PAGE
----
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The second reason that exposures from NORMs are unique to REE mining and processing is that, in North America, they do not fall under the jurisdiction of federal regulatory bodies that regulate industries that are part of the nuclear fuel cycle. In the United States, this is the Nuclear Regulatory Commission, and Canada has the Canadian Nuclear Safety Commission. REE mining and processing facilities would fall under the jurisdiction of these federal agencies if they were to sell concentrated uranium or thorium as a byproduct, thereby contributing to the nuclear fuel cycle. But this is not yet happening in North America. Therefore, REE operations are regulated under different regimes that are normally less robust and may not provide REE operations with the detail necessary to communicate, assess, and control the health risks.
In Canada, an acceptable assessment and control strategy for NORMs is described in the Canadian Guidelines for the Management of Naturally Occurring Radioactive Materials (NORM), published by Health Canada in 2011. The guidelines provide a more detailed set of graduated exposure levels at which increasingly stringent radiation protection measures are required (as shown in Table 2).
Examples of worker annual doses from NORM at REE operations can be found in Table 3, which compiles data from three mines. The table includes the most conservative estimates. It’s important to note that these annual doses may not be current and that they can vary greatly depending on the area of the mine, the job task, and the control measures in place. Different exposure pathways also provide significant contributions to overall dose. Table 3 shows the relative contribution of the different exposure pathways to overall dose and estimates the annual doses that could be expected at these REE operations. Based on this information, the workers would require a dose management program according to the Canadian Guidelines for the Management of Naturally Occurring Radioactive Materials.
Table 2. Radiation Protection Classification System Based on Annual Dose
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Table 3. Worker Annual Doses at REE Operations from NORMs
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The following steps are recommended when conducting a baseline exposure assessment of ionizing radiation from NORM at an REE mining operation: Collect measurements. Collect personal or area samples for external gamma radiation, radon progeny, thoron progeny, and long-lived radioactive dust. Results from personal samples more accurately reflect exposure risk, but they may not be necessary for the initial assessment if risk is expected to be low. Estimate annual dose. Estimate worker dose from the sum of all exposure pathways measured. Compare the estimated annual dose with the annual dose limits in Health Canada’s NORM guidelines or other similar best-practice guidelines. Implement control measures and devise future sampling plans based on risk. For external gamma radiation, controls may include time, distance, and shielding from the source. For radon, thoron, and long-lived radioactive dust, controls may include ventilation systems and dust management practices. For ingestion of radioactive materials, personal hygiene and housekeeping practices should be implemented. Detection of surface contamination can be used to verify whether these practices are effective. PROACTIVELY ASSESSING RISKS The safe and responsible extraction of REEs is vital to meeting global clean energy targets. OEHS professionals must be proactive in their approach to assessing risks in new and emerging industries like REE mining and processing where there is a lack of research or guidance on exposure assessment. Following a proactive approach will reduce the risk of workers developing long-term health effects, such as lung disease and cancer, that may only be detectable decades after initial exposure. COURTNEY GENDRON, MPH, CIH, is a lead HSE consultant with professional services firm WSP and secretary of the AIHA Mining Working Group. Send feedback to The Synergist.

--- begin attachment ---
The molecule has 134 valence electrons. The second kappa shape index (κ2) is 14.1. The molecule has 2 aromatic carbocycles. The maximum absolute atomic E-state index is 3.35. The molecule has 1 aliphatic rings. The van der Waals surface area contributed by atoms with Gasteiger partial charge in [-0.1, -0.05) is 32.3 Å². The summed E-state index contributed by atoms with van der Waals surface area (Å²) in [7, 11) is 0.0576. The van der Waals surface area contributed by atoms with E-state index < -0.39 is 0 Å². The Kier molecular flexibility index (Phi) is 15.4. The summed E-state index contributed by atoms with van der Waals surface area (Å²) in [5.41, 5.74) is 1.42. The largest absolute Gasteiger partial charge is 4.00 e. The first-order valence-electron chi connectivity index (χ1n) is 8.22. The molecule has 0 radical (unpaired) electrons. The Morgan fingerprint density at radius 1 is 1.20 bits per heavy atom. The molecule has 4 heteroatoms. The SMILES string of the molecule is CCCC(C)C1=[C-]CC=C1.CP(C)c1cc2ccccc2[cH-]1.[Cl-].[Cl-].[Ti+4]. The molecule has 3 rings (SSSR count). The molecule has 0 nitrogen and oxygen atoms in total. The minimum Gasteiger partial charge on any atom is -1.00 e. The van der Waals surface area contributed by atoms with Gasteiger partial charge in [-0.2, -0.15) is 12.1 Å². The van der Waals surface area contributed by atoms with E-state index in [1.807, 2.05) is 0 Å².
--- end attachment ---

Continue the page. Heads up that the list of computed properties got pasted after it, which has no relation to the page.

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Environmental Reviews: “The Potential Environmental Risks Associated with the Development of Rare Earth Element Production in Canada” (2021).
Health Canada: Canadian Guidelines for the Management of Naturally Occurring Radioactive Materials (NORM), (PDF, 2011).
International Atomic Energy Agency: “Radiation Protection and Safety of Radiation Sources: International Basic Safety Standards, General Safety Requirements Part 3” (2014).
International Atomic Energy Agency: Safety Reports Series No. 68: “Radiation Protection and NORM Residue Management in the Production of Rare Earths from Thorium-Containing Minerals” (2011).
International Energy Agency: “World Energy Outlook Special Report: The Role of Critical Minerals in Clean Energy Transitions” (2022).
NIOSH: Health Hazard Evaluation, HETA 88-166-1944, Hoeganaes Magnetic Materials (PDF, 1989).
Ore Geology Reviews: “Global Rare Earth Elements Projects: New Developments and Supply Chains” (2023).
Toxicology and Applied Pharmacology: “The Acute Mammalian Toxicity of Rare Earth Nitrates and Oxides” (1963).